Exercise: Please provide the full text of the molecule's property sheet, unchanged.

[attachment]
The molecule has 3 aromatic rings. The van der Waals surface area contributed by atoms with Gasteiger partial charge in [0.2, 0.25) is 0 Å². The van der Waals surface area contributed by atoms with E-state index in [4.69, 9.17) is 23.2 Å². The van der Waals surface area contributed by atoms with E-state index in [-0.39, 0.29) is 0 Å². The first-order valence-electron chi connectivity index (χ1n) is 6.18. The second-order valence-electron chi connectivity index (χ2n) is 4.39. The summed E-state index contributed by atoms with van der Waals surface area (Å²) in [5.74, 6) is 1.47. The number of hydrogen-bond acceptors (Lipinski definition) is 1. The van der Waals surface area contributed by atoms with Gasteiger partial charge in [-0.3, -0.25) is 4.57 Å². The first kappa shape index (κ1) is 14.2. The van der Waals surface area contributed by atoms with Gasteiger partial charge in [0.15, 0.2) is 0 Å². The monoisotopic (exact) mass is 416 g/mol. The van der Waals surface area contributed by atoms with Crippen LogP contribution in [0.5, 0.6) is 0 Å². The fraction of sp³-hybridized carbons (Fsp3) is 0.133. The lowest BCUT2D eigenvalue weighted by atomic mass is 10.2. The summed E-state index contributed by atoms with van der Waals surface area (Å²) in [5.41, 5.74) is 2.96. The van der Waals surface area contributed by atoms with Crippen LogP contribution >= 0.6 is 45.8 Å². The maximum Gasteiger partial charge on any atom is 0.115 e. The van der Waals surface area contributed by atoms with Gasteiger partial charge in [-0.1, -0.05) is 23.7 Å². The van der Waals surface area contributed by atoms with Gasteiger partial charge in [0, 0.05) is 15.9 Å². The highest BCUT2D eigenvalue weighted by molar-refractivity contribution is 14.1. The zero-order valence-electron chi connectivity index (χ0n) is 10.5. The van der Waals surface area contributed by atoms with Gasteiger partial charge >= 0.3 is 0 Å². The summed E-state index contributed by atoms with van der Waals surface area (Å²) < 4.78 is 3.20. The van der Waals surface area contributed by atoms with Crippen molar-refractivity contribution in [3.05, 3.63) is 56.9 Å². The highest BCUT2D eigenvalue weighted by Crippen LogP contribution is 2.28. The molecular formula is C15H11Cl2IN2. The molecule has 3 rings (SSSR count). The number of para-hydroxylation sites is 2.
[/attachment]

The molecule has 3 aromatic rings. The van der Waals surface area contributed by atoms with Gasteiger partial charge in [0.2, 0.25) is 0 Å². The van der Waals surface area contributed by atoms with E-state index in [4.69, 9.17) is 23.2 Å². The van der Waals surface area contributed by atoms with E-state index in [-0.39, 0.29) is 0 Å². The first-order valence-electron chi connectivity index (χ1n) is 6.18. The second-order valence-electron chi connectivity index (χ2n) is 4.39. The summed E-state index contributed by atoms with van der Waals surface area (Å²) in [5.74, 6) is 1.47. The number of hydrogen-bond acceptors (Lipinski definition) is 1. The van der Waals surface area contributed by atoms with Gasteiger partial charge in [-0.3, -0.25) is 4.57 Å². The first kappa shape index (κ1) is 14.2. The van der Waals surface area contributed by atoms with Gasteiger partial charge in [0.15, 0.2) is 0 Å². The monoisotopic (exact) mass is 416 g/mol. The van der Waals surface area contributed by atoms with Crippen LogP contribution in [0.5, 0.6) is 0 Å². The fraction of sp³-hybridized carbons (Fsp3) is 0.133. The lowest BCUT2D eigenvalue weighted by atomic mass is 10.2. The summed E-state index contributed by atoms with van der Waals surface area (Å²) in [5.41, 5.74) is 2.96. The van der Waals surface area contributed by atoms with Crippen LogP contribution >= 0.6 is 45.8 Å². The maximum Gasteiger partial charge on any atom is 0.115 e. The van der Waals surface area contributed by atoms with Gasteiger partial charge in [-0.1, -0.05) is 23.7 Å². The van der Waals surface area contributed by atoms with Gasteiger partial charge in [0, 0.05) is 15.9 Å². The highest BCUT2D eigenvalue weighted by molar-refractivity contribution is 14.1. The zero-order valence-electron chi connectivity index (χ0n) is 10.5. The van der Waals surface area contributed by atoms with Gasteiger partial charge >= 0.3 is 0 Å². The summed E-state index contributed by atoms with van der Waals surface area (Å²) < 4.78 is 3.20. The van der Waals surface area contributed by atoms with Crippen molar-refractivity contribution in [3.05, 3.63) is 56.9 Å². The highest BCUT2D eigenvalue weighted by Crippen LogP contribution is 2.28. The molecular formula is C15H11Cl2IN2. The molecule has 3 rings (SSSR count). The number of para-hydroxylation sites is 2.